7. Expensing Deductions. The Code allows a current deduction of the entire cost of certain property that is “placed in service” during and after 2017. However, the Code limits the maximum amount that may be expensed at $510,000 (the “Accelerated Depreciation”). The Accelerated Depreciation amount can be reduced if the cost of the property placed in service during the taxable year exceeds $2,000,000. Alternatively, businesses may consider buying machinery and equipment at year-end so they can deduct the cost under a “de minimis” safe harbor election. Such safe harbor election is more restrictive than the Accelerated Depreciation; however, the amount is not limited. Another depreciation alternative is the “first-year depreciation deduction”. Most new machinery and equipment bought and placed in service in 2017 qualifies for the 50% bonus first-year depreciation deduction.
  8. Alternative minimum tax (AMT). AMT applies to individuals and to corporations earning a certain amount. A decision to accelerate an expense or to defer an item of income to reduce taxable income for regular tax purposes may not save taxes if the taxpayer is subject to the AMT. Careful consideration should be made because accelerating income or deferring deductions may move the taxpayer from being subject to the “normal” tax system rather than the AMT system.  Note that the Trump tax proposal, if adopted, would revoke the AMT.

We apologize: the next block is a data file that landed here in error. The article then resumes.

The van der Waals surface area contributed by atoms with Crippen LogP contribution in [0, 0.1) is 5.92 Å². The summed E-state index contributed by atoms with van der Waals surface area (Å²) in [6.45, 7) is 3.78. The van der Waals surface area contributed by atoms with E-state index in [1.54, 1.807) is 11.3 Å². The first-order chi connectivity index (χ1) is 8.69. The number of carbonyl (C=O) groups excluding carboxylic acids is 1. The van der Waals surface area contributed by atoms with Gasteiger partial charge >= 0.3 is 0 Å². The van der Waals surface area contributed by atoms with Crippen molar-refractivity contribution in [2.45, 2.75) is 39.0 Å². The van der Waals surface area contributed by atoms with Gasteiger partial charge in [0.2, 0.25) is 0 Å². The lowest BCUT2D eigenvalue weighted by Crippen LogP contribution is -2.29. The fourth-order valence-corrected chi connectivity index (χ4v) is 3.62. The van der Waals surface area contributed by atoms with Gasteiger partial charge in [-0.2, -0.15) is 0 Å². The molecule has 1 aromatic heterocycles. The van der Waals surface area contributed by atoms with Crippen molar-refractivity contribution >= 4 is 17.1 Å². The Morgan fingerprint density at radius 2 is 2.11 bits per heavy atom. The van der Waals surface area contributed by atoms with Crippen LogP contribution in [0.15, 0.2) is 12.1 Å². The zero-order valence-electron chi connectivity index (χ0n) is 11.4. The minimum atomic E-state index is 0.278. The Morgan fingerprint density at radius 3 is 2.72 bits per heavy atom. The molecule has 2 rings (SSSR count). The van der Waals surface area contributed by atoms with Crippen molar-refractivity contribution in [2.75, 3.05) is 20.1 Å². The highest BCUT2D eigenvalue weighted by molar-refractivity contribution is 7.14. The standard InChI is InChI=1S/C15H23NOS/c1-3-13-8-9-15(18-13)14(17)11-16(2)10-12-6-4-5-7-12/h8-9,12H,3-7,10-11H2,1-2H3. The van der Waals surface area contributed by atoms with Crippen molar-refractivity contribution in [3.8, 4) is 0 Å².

9. Charitable contributions. The timing of charitable contributions can have an important impact on year-end tax planning. Taxable contributions made in 2017 shall have a higher (tax) value if tax rates will be reduced in 2018.
  10. Debt Cancellation Income and Worthless Securities and More. The Code allows taxpayers, as a deduction against their income, the claim of bad debt which becomes worthless within the taxable year, unless such debt is non-business debt. Additionally, the Code allows a taxpayer to claim a loss with respect to worthless securities held by the taxpayer, unless the taxpayer is compensated by insurance or otherwise. Therefore, any worthless security which is a capital asset, or bad debt that is uncollectable during the year, can be used to offset taxable income. US taxpayers should consider whether they have any debt or security that can be claimed as bad debt or worthless securities prior to the end of the year, especially if tax rates are reduced in 2018.